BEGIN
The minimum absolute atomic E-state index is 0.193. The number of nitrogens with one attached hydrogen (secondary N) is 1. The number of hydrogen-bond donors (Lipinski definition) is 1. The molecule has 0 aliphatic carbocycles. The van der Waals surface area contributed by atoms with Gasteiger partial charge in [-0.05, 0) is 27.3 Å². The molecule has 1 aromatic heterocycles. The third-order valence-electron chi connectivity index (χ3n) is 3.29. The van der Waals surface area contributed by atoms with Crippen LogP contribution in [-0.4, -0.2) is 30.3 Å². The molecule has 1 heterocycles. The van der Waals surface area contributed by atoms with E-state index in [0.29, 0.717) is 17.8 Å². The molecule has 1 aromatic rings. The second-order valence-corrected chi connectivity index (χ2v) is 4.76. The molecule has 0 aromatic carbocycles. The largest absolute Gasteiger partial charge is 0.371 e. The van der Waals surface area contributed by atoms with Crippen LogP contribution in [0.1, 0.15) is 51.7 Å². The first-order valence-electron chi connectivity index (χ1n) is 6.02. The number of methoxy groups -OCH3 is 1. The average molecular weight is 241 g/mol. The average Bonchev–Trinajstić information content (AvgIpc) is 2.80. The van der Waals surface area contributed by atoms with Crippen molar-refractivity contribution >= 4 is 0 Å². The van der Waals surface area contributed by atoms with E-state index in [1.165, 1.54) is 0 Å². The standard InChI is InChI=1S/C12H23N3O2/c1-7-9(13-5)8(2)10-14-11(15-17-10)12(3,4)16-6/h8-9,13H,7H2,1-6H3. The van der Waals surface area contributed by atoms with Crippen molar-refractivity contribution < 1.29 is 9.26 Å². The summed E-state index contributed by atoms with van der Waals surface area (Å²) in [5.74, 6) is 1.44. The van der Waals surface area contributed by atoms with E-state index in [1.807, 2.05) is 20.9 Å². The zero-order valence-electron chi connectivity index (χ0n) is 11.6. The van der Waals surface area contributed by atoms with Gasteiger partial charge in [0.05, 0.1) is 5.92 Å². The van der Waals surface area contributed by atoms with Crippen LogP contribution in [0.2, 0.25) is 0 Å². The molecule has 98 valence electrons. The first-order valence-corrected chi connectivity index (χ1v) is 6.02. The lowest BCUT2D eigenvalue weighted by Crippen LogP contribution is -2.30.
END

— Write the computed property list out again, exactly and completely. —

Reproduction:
The minimum absolute atomic E-state index is 0.193. The number of nitrogens with one attached hydrogen (secondary N) is 1. The number of hydrogen-bond donors (Lipinski definition) is 1. The molecule has 0 aliphatic carbocycles. The van der Waals surface area contributed by atoms with Gasteiger partial charge in [-0.05, 0) is 27.3 Å². The molecule has 1 aromatic heterocycles. The third-order valence-electron chi connectivity index (χ3n) is 3.29. The van der Waals surface area contributed by atoms with Crippen LogP contribution in [-0.4, -0.2) is 30.3 Å². The molecule has 1 heterocycles. The van der Waals surface area contributed by atoms with E-state index in [0.29, 0.717) is 17.8 Å². The molecule has 1 aromatic rings. The second-order valence-corrected chi connectivity index (χ2v) is 4.76. The molecule has 0 aromatic carbocycles. The largest absolute Gasteiger partial charge is 0.371 e. The van der Waals surface area contributed by atoms with Crippen LogP contribution in [0.1, 0.15) is 51.7 Å². The first-order valence-electron chi connectivity index (χ1n) is 6.02. The number of methoxy groups -OCH3 is 1. The average molecular weight is 241 g/mol. The average Bonchev–Trinajstić information content (AvgIpc) is 2.80. The van der Waals surface area contributed by atoms with Crippen molar-refractivity contribution >= 4 is 0 Å². The van der Waals surface area contributed by atoms with E-state index in [1.165, 1.54) is 0 Å². The standard InChI is InChI=1S/C12H23N3O2/c1-7-9(13-5)8(2)10-14-11(15-17-10)12(3,4)16-6/h8-9,13H,7H2,1-6H3. The van der Waals surface area contributed by atoms with Crippen molar-refractivity contribution < 1.29 is 9.26 Å². The summed E-state index contributed by atoms with van der Waals surface area (Å²) in [5.74, 6) is 1.44. The van der Waals surface area contributed by atoms with E-state index in [1.807, 2.05) is 20.9 Å². The zero-order valence-electron chi connectivity index (χ0n) is 11.6. The van der Waals surface area contributed by atoms with Gasteiger partial charge in [0.05, 0.1) is 5.92 Å². The van der Waals surface area contributed by atoms with Crippen LogP contribution in [0.2, 0.25) is 0 Å². The molecule has 98 valence electrons. The first-order valence-corrected chi connectivity index (χ1v) is 6.02. The lowest BCUT2D eigenvalue weighted by Crippen LogP contribution is -2.30.